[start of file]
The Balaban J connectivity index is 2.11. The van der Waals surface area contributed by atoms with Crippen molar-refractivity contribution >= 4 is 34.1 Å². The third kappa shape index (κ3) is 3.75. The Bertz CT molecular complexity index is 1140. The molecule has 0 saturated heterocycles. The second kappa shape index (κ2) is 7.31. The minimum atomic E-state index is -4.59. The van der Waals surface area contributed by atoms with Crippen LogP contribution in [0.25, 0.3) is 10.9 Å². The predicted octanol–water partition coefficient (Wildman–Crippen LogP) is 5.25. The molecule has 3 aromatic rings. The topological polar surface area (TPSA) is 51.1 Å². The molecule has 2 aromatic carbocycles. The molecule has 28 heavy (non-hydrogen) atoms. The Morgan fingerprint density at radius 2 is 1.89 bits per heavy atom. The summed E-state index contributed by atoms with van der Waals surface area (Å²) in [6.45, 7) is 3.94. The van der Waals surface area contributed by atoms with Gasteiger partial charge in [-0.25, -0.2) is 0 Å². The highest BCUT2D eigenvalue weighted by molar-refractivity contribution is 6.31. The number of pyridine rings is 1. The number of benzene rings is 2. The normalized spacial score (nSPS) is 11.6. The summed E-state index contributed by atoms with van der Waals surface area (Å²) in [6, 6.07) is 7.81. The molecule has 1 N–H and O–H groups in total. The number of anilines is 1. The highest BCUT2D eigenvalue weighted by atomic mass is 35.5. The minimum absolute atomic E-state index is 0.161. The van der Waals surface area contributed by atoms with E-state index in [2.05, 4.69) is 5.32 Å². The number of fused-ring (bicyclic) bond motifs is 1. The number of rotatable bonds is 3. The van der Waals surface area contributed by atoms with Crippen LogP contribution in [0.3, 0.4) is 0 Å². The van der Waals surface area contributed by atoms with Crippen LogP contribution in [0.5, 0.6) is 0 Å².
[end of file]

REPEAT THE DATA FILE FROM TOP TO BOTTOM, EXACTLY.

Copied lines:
The Balaban J connectivity index is 2.11. The van der Waals surface area contributed by atoms with Crippen molar-refractivity contribution >= 4 is 34.1 Å². The third kappa shape index (κ3) is 3.75. The Bertz CT molecular complexity index is 1140. The molecule has 0 saturated heterocycles. The second kappa shape index (κ2) is 7.31. The minimum atomic E-state index is -4.59. The van der Waals surface area contributed by atoms with Crippen LogP contribution in [0.25, 0.3) is 10.9 Å². The predicted octanol–water partition coefficient (Wildman–Crippen LogP) is 5.25. The molecule has 3 aromatic rings. The topological polar surface area (TPSA) is 51.1 Å². The molecule has 2 aromatic carbocycles. The molecule has 28 heavy (non-hydrogen) atoms. The Morgan fingerprint density at radius 2 is 1.89 bits per heavy atom. The summed E-state index contributed by atoms with van der Waals surface area (Å²) in [6.45, 7) is 3.94. The van der Waals surface area contributed by atoms with Gasteiger partial charge in [-0.25, -0.2) is 0 Å². The highest BCUT2D eigenvalue weighted by molar-refractivity contribution is 6.31. The number of pyridine rings is 1. The number of benzene rings is 2. The normalized spacial score (nSPS) is 11.6. The summed E-state index contributed by atoms with van der Waals surface area (Å²) in [6, 6.07) is 7.81. The molecule has 1 N–H and O–H groups in total. The number of anilines is 1. The highest BCUT2D eigenvalue weighted by atomic mass is 35.5. The minimum absolute atomic E-state index is 0.161. The van der Waals surface area contributed by atoms with E-state index in [2.05, 4.69) is 5.32 Å². The number of fused-ring (bicyclic) bond motifs is 1. The number of rotatable bonds is 3. The van der Waals surface area contributed by atoms with Crippen LogP contribution in [0.3, 0.4) is 0 Å². The van der Waals surface area contributed by atoms with Crippen LogP contribution in [0.5, 0.6) is 0 Å².